Who’s involved in a transaction

November 18, 2021 • 3 min read

There are a multitude of steps and people involved in processing a transaction, a lot more goes on behind the scenes than people think. It is impressive that these payment methods happen almost instantaneously. To simplify the process, we are going to delve into the different steps and who is involved including their role and their responsibility in processing a transaction. Then we will round this off with a summary about how it all fits together: 

1 – Issuers and Schemes. The banks that provide cards to consumer and business customers are known as ‘issuers’. Whilst there are a number of issuers across the world, they will use one of a small selection of card types such as Visa, Mastercard and Maestro, these card types are known as ‘schemes’. Banks or other eligible financial institutions become a member of these schemes. By becoming a member of the scheme, the member then gets the possibility to issue or acquire the payment transactions performed within the scheme.  

2 – Acquiring Bank. An ‘acquiring bank’ is either a bank or eligible financial institution that processes credit and debit card payments on behalf of merchants. The term ‘acquirer’ simply refers to the process of acquiring funds from the consumer or business on behalf of the merchant from the card issuer that is part of a card scheme. NetPay is not an acquiring bank, it instead operates as what is known as an ISO – an independent sales organisation accredited by the schemes. Being an ISO enables NetPay to consume wholesale services from our acquiring bank partner.  

3 – Merchant. The merchant is the seller, the person responsible for providing the product or service to the consumer of business and then using the services provided by their acquiring bank to take the card payment from their customers.  

4 – Payment Gateways. Payment gateways are commonly referred to when talking about online payments. A payment gateway is effectively the service provider that enables the merchant to submit transactions from their website or payments application using a hosted form or API provided by the payment gateway to their acquiring bank. Payment gateways are effectively the middle party interconnecting with the banking gateways and providing the tools and utilities that enable merchant’s access to the acquiring bank to process the transaction. NetPay are a payment gateway provider, operating our own infrastructure and interconnects to the gateways.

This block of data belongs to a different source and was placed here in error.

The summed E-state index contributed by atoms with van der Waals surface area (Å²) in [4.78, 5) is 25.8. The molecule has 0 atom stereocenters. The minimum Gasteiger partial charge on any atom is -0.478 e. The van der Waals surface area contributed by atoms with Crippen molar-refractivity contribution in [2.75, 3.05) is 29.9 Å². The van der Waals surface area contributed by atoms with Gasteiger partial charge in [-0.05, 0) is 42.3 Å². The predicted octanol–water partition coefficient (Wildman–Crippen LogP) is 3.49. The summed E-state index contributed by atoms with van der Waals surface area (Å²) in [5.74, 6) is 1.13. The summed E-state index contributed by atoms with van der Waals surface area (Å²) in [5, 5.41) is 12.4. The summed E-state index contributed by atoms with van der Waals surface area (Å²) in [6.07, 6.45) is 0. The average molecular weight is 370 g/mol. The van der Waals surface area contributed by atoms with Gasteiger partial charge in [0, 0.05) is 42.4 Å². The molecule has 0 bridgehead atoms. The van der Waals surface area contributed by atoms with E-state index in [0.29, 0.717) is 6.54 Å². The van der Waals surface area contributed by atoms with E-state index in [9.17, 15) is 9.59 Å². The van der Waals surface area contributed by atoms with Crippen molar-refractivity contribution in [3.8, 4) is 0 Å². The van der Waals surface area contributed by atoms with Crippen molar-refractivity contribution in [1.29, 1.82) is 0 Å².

5 – ISOs or payment processors take responsibility for the largest proportion of the complexity involved in delivering a payment solution, looking to the acquiring banks to simply process those transactions that are submitted to them. This enables them to control the critical value adds that give our merchants and resellers the ability to differentiate in the market when going up against the major High Street banks.  

How it all fits together  

In certain situations, the issuer and the acquiring bank might be the same organisation. For example, a consumer or business who bank with Barclays, who buy a service from a merchant that uses Barclays as an acquirer would create a situation where both the issuer (the bank that provided the card) and the acquirer (the bank that enabled the merchant to take the card payment) are the same. Many UK banks have sought to divest their interest in the acquiring banking divisions of their business. RBS sold the majority of their stake in Streamline/Worldpay in August 2010 to private equity and HSBC sold their remaining share in HSBC Merchant Services to Global Payments in June 2009. In these cases, certain transactions that would have once been fulfilled by one party as the issuer and the acquirer are now being managed by separate parties. In most instances the acquirer and the issuer will be different organisations. To demonstrate, the diagrams below show situations where the acquirer and issuer are different and where they are the same.